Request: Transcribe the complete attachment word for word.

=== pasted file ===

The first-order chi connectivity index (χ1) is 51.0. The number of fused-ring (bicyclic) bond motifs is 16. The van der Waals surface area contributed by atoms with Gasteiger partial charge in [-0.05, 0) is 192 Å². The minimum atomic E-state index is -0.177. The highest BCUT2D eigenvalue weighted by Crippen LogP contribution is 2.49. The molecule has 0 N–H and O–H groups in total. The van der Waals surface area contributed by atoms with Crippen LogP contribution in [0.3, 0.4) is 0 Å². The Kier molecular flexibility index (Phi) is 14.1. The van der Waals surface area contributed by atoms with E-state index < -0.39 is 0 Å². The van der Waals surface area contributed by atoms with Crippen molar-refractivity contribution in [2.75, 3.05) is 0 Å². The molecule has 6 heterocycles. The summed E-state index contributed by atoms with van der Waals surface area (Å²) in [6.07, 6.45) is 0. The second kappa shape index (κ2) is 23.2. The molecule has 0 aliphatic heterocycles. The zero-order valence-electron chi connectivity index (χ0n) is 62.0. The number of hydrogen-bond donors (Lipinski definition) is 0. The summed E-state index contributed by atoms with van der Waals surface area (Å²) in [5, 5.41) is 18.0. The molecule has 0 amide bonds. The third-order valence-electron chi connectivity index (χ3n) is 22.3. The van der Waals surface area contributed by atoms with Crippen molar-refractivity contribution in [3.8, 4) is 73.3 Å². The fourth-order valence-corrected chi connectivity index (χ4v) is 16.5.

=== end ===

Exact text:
The first-order chi connectivity index (χ1) is 51.0. The number of fused-ring (bicyclic) bond motifs is 16. The van der Waals surface area contributed by atoms with Gasteiger partial charge in [-0.05, 0) is 192 Å². The minimum atomic E-state index is -0.177. The highest BCUT2D eigenvalue weighted by Crippen LogP contribution is 2.49. The molecule has 0 N–H and O–H groups in total. The van der Waals surface area contributed by atoms with Crippen LogP contribution in [0.3, 0.4) is 0 Å². The Kier molecular flexibility index (Phi) is 14.1. The van der Waals surface area contributed by atoms with E-state index < -0.39 is 0 Å². The van der Waals surface area contributed by atoms with Crippen molar-refractivity contribution in [2.75, 3.05) is 0 Å². The molecule has 6 heterocycles. The summed E-state index contributed by atoms with van der Waals surface area (Å²) in [6.07, 6.45) is 0. The second kappa shape index (κ2) is 23.2. The molecule has 0 aliphatic heterocycles. The zero-order valence-electron chi connectivity index (χ0n) is 62.0. The number of hydrogen-bond donors (Lipinski definition) is 0. The summed E-state index contributed by atoms with van der Waals surface area (Å²) in [5, 5.41) is 18.0. The molecule has 0 amide bonds. The third-order valence-electron chi connectivity index (χ3n) is 22.3. The van der Waals surface area contributed by atoms with Crippen molar-refractivity contribution in [3.8, 4) is 73.3 Å². The fourth-order valence-corrected chi connectivity index (χ4v) is 16.5.